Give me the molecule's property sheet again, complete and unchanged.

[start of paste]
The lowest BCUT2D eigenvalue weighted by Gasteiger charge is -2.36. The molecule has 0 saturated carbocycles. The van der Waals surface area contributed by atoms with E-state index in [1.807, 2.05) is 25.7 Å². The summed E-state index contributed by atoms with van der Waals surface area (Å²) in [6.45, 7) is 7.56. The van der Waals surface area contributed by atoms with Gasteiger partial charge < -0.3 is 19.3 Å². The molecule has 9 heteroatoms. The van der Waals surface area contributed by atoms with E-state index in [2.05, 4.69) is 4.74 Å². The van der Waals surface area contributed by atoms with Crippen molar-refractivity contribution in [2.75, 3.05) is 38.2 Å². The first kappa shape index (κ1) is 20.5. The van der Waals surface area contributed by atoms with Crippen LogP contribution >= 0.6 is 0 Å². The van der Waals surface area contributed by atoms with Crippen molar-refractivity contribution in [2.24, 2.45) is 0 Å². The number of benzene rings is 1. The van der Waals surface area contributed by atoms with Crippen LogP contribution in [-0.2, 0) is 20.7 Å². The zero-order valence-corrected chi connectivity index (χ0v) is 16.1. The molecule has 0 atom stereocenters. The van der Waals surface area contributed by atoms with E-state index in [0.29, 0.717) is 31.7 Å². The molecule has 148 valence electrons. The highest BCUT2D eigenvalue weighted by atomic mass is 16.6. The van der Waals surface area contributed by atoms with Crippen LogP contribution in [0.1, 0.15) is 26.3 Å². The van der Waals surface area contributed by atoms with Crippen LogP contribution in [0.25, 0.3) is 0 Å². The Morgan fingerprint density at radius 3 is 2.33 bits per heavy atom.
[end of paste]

The lowest BCUT2D eigenvalue weighted by Gasteiger charge is -2.36. The molecule has 0 saturated carbocycles. The van der Waals surface area contributed by atoms with E-state index in [1.807, 2.05) is 25.7 Å². The summed E-state index contributed by atoms with van der Waals surface area (Å²) in [6.45, 7) is 7.56. The van der Waals surface area contributed by atoms with Gasteiger partial charge < -0.3 is 19.3 Å². The molecule has 9 heteroatoms. The van der Waals surface area contributed by atoms with E-state index in [2.05, 4.69) is 4.74 Å². The van der Waals surface area contributed by atoms with Crippen molar-refractivity contribution in [2.75, 3.05) is 38.2 Å². The first kappa shape index (κ1) is 20.5. The van der Waals surface area contributed by atoms with Crippen LogP contribution >= 0.6 is 0 Å². The van der Waals surface area contributed by atoms with Crippen molar-refractivity contribution in [2.24, 2.45) is 0 Å². The number of benzene rings is 1. The van der Waals surface area contributed by atoms with Crippen LogP contribution in [-0.2, 0) is 20.7 Å². The zero-order valence-corrected chi connectivity index (χ0v) is 16.1. The molecule has 0 atom stereocenters. The van der Waals surface area contributed by atoms with E-state index in [0.29, 0.717) is 31.7 Å². The molecule has 148 valence electrons. The highest BCUT2D eigenvalue weighted by atomic mass is 16.6. The van der Waals surface area contributed by atoms with Crippen LogP contribution in [0.1, 0.15) is 26.3 Å². The van der Waals surface area contributed by atoms with Crippen LogP contribution in [0.25, 0.3) is 0 Å². The Morgan fingerprint density at radius 3 is 2.33 bits per heavy atom.